Innovation: The Bright Side of Common Ownership?
41 Pages Posted: 16 Jan 2018 Last revised: 30 Apr 2021
Date Written: March 19, 2021
A firm has inefficiently low incentives to innovate when other firms benefit from its innovative activity and the innovating firm does not capture the full surplus of its innovations. We theoretically show under which conditions common ownership of firms can mitigate this impediment to corporate innovation. Common ownership increases innovation when technological spillovers are sufficiently large relative to product market spillovers. Otherwise, the business-stealing effect of innovation dominates and common ownership reduces innovation. Empirically, product market spillovers (as measured by Jaffe and Mahalanobis distance in product market space) decrease the effect of common ownership on innovation inputs and outputs whereas technology spillovers (distance in patent space) increase the effect. The sign and magnitude of relationship between common ownership and corporate innovation therefore varies considerably across the universe of firms. Our results inform the debate about the welfare effects of increasing common ownership among U.S. corporations.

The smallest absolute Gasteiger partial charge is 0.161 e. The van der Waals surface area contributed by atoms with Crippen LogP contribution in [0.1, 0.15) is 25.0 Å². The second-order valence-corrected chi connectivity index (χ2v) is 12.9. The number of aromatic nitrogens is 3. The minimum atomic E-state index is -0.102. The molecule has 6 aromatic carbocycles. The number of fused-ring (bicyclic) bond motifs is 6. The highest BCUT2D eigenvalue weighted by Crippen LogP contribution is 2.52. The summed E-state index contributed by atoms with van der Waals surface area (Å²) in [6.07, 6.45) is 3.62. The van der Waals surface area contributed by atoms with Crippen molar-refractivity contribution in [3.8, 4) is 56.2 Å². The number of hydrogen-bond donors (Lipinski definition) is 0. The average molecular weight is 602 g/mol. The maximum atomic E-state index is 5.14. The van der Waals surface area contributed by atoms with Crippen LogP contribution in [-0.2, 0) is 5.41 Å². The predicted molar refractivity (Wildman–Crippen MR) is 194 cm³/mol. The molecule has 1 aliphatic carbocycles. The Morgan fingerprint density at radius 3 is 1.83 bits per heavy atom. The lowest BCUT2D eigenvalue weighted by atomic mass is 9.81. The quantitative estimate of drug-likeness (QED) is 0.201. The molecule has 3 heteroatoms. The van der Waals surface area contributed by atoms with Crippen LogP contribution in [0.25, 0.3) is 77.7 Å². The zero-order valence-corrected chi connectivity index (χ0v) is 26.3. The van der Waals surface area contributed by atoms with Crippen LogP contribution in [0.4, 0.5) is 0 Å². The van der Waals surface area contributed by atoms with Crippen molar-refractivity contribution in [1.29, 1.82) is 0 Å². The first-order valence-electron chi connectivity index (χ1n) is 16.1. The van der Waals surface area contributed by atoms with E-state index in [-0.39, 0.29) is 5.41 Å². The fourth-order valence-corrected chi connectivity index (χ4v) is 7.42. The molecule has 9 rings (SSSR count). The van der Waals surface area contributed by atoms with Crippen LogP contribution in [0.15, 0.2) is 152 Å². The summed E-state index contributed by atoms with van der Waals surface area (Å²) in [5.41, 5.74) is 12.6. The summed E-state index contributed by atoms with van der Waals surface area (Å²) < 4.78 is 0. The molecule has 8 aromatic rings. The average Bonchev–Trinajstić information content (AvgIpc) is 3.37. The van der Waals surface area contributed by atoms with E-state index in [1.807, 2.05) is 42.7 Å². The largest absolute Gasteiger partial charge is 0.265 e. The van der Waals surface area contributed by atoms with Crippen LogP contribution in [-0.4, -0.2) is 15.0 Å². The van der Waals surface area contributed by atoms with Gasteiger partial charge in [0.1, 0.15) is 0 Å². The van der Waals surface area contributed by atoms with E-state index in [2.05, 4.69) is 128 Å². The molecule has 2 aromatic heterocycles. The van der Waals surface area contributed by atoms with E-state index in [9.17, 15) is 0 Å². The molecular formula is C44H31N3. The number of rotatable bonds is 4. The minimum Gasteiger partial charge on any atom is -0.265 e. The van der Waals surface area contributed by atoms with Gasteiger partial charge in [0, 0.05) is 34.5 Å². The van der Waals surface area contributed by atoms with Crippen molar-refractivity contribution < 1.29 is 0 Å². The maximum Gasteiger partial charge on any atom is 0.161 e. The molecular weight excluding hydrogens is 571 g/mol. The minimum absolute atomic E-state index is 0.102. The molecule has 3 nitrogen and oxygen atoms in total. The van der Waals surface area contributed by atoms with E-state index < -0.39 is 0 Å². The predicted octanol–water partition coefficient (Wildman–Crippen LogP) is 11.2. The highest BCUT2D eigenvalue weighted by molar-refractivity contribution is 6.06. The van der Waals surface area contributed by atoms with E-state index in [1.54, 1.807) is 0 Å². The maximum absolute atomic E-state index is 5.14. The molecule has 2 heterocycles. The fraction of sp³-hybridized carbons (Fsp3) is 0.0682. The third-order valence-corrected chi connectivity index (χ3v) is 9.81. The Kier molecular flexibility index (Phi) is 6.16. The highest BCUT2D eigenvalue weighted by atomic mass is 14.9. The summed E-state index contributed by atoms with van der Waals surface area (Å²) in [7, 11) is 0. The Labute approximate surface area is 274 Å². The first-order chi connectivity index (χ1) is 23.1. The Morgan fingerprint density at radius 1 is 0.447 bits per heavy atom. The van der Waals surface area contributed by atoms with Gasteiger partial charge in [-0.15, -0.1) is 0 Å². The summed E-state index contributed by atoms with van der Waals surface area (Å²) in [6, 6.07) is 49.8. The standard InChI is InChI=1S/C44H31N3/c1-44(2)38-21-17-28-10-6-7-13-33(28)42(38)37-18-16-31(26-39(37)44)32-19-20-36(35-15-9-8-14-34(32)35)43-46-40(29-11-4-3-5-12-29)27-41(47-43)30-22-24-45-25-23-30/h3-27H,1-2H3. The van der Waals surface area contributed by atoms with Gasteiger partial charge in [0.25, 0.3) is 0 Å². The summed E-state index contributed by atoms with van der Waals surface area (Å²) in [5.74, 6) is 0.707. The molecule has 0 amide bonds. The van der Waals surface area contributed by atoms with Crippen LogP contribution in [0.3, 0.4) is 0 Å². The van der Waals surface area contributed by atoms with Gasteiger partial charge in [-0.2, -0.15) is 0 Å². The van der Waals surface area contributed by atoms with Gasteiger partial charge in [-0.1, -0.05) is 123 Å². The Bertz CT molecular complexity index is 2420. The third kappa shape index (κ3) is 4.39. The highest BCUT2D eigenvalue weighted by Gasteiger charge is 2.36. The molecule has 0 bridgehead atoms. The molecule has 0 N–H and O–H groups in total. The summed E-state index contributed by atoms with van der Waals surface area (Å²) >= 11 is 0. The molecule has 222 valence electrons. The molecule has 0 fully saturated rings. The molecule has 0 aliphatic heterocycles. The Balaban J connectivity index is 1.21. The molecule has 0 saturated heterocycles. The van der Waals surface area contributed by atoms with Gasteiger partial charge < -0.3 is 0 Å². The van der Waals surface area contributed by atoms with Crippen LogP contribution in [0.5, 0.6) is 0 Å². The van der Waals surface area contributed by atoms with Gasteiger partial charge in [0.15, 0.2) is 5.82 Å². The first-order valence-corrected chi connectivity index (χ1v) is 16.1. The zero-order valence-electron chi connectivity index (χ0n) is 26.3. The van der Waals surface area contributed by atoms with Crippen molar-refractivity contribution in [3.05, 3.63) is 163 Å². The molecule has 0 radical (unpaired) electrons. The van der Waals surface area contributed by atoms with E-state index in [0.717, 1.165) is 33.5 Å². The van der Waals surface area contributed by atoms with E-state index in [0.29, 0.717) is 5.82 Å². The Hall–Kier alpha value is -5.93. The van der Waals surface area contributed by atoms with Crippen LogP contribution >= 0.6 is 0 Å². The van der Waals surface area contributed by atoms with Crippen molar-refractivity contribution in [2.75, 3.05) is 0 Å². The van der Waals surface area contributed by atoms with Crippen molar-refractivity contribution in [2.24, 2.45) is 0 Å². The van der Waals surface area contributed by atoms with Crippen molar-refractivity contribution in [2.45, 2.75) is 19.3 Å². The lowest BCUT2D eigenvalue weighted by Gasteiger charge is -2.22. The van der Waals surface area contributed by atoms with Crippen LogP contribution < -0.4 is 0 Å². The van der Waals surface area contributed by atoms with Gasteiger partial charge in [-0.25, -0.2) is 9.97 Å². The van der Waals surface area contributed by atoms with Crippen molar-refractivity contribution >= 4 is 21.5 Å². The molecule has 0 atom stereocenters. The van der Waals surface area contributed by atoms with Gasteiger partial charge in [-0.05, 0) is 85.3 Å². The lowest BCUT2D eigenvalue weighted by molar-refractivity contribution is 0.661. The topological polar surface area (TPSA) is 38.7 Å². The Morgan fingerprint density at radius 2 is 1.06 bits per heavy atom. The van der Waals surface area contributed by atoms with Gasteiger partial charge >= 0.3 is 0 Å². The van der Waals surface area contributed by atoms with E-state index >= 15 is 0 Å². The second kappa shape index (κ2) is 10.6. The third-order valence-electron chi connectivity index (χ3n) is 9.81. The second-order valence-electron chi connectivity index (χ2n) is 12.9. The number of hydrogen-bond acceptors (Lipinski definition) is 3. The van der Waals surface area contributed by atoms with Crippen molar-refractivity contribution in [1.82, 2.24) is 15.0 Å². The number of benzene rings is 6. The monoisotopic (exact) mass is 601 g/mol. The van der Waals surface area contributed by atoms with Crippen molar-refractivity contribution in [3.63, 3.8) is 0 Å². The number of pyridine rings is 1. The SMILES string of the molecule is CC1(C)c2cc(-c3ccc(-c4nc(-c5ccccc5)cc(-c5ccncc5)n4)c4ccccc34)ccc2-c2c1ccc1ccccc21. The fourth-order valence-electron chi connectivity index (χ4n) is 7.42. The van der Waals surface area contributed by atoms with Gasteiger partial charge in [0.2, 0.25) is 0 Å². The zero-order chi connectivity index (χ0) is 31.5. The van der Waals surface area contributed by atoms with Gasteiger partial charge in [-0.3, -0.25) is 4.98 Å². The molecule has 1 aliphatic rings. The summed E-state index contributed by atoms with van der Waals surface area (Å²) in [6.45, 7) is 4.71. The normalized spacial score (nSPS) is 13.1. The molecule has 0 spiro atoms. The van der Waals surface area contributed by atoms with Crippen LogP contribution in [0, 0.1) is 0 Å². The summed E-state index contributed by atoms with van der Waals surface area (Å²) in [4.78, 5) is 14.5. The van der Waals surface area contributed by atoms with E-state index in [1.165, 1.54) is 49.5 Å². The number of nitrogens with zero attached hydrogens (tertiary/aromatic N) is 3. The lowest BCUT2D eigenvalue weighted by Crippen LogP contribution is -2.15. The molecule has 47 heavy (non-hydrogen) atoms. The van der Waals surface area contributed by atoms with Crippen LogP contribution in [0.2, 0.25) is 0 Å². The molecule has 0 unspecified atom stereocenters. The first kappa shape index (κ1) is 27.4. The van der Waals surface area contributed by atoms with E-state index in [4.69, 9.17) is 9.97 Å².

Keywords: common ownership, competition, innovation, R&D
JEL Classification: O31, L20, L40
Suggested Citation: Suggested Citation